Painter and printmaker, Hughie Lee-Smith (1915 – 1999) developed a refined figurative art that reflected the challenges and complexities he found in urban society. Born in Eustis, Florida, Lee-Smith’s distinguished career began in Cleveland where he graduated from the Cleveland School of Art with honors, and was inspired by the art of the Harlem Renaissance. Lee-Smith was part of the first generation of modern African-American artists who overcame tremendous odds during the Great Depression. Lee-Smith was also part of a group of American artists whose career benefited from the opportunities provided by the WPA, or Works Progress Administration, of the New Deal. His well-known subjects of isolated figures in desolate landscapes are associated with the urban places he has lived in - from Cleveland and Detroit in the Midwest to New York and New Jersey in the East.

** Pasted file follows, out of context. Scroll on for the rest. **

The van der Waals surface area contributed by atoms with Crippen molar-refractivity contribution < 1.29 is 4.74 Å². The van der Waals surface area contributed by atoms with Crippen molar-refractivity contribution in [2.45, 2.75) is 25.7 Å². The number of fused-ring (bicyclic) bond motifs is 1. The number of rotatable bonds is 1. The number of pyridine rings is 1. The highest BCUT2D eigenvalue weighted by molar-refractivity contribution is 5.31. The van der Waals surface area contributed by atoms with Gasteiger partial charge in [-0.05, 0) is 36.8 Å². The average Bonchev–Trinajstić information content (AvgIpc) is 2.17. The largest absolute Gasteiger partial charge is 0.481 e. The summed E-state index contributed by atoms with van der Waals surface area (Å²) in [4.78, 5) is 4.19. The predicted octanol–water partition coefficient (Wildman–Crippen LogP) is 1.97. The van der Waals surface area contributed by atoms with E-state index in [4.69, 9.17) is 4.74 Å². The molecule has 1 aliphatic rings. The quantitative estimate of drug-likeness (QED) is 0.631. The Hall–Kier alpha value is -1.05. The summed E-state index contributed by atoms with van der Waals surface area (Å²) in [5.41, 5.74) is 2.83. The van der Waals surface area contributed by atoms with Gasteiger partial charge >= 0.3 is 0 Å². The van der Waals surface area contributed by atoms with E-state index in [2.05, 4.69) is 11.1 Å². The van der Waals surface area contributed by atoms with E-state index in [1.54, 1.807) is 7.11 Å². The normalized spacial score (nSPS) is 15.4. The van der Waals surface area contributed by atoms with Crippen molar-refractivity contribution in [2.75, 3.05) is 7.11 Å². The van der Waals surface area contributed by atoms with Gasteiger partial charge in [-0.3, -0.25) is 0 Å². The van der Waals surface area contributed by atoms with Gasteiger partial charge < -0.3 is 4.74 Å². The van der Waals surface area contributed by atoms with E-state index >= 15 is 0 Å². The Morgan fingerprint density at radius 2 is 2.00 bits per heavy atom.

His unique style of social realism is best known by his 1953 painting The Piper which was awarded the Founders Prize and acquired by the Detroit Institute of the Arts. Lee-Smith also won the prestigious Emily Lowe painting prize in 1957, and was elected a member of the National Academy of Design, New York in 1967. His paintings, prints and drawings have been included in numerous solo museum and gallery exhibitions including a 1988 retrospective at the New Jersey State Museum, Trenton, NJ. His paintings are in important museum collections, including the Art Institute of Chicago, the Cleveland Museum of Art, the Detroit Institute of Arts, the Philadelphia Museum of Art, the Metropolitan Museum of Art, New York and the Museum of Fine Arts, Boston, and many other important institutional and private collections.